And although he couldn't be here, I'd like to put in a good word for your Senate candidate Mel Martinez. (Applause.) Come January, I look forward to swearing him in as the new Senator from the state of Florida. (Applause.)

Florida voters understand the importance of steady, principled, consistent leadership in the White House. This is no ordinary time for America. Our country faces some serious challenges, but we're meeting every one of those challenges with strength and resolve. Today, people in Florida and across the land can be confident of a better future; a stronger economy; and a nation that is more secure because of the leadership of our President, George W. Bush. (Applause.)

Over the course of the last four years, I think people have seen very clearly the character and the vision of our President. He's a man of loyalty and kindness who speaks plainly and means what he says. He sets clear goals, and works with members of both parties to achieve them. He puts the country first and his deepest commitment -- to making us safer, more prosperous, and more secure.

During the course of this campaign, we have seen something quite different in the President's opponent. He is a man who will say and do anything if he thinks it will advance his cause.


THE VICE PRESIDENT: I can see you guys are going to enjoy this speech. (Laughter.)

Just over a year ago, John Kerry did something truly unthinkable for a man who aspires to be Commander-in-Chief. He turned his back on the troops that he had earlier voted to send into combat because he thought it was to his political advantage to do so.


THE VICE PRESIDENT: Senator Kerry, you will remember, voted in favor of using force against Saddam Hussein, but then during the Democratic primary season when it came time to vote for funds that would provide our fighting men and women with body armor, ammunition, jet fuel, and spare parts, Senator Kerry voted "no."


THE VICE PRESIDENT: He offered a ridiculous explanation which, frankly, I think will go down in the history of American politics. He said, and I quote, "I actually voted for the $87 billion before I voted against it."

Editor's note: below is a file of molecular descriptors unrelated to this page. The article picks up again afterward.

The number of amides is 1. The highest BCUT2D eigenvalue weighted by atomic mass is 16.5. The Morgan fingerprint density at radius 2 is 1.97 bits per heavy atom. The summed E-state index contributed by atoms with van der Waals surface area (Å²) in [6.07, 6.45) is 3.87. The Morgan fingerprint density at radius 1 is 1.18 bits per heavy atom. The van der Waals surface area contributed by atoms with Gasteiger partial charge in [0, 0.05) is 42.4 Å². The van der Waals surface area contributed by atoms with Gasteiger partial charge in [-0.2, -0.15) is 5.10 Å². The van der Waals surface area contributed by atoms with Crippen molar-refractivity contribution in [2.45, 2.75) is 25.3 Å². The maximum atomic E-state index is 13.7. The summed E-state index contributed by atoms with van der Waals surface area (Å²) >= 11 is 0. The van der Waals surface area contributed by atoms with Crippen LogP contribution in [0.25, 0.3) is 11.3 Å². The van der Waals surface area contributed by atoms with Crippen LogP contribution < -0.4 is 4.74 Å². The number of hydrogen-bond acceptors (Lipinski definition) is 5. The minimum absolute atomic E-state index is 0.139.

AUDIENCE: Flip-flop! Flip-flop! Flip-flop!

THE VICE PRESIDENT: Don't overdo it. (Laughter.)

But the real reason he turned his back on our troops was Howard Dean. Dean was the antiwar candidate and he was surging ahead in the polls, and so John Kerry, in order to advance himself in the Democratic primary, turned his back on the troops. He said his vote was "complicated," but, my friends, supporting American troops in combat should never be a complicated matter. (Applause.)

John Kerry will say and do anything in order to get elected. He will attack the Patriot Act -- after he voted for it. He will attack No Child Left Behind -- after he voted for it. He will try to scare young people by raising the specter of the draft ?- when he knows the only people who supported the idea of bringing it back are two members of his own party. Nobody but those two Democrats wants to change the all-volunteer force because it is the finest military the world has ever known. (Applause.)

John Kerry also tries to scare seniors by saying Social Security is threatened. He stood 10 feet from President Bush in the debates and heard the President guarantee once again the promise of Social Security will be kept for our seniors, and it will be. But Senator Kerry will say and do anything, including making false charges that he knows to be false.


THE VICE PRESIDENT: Most of all, Senator Kerry will say and do anything to disguise his 20-year Senate record, because it shows him taxing and spending and out of the mainstream.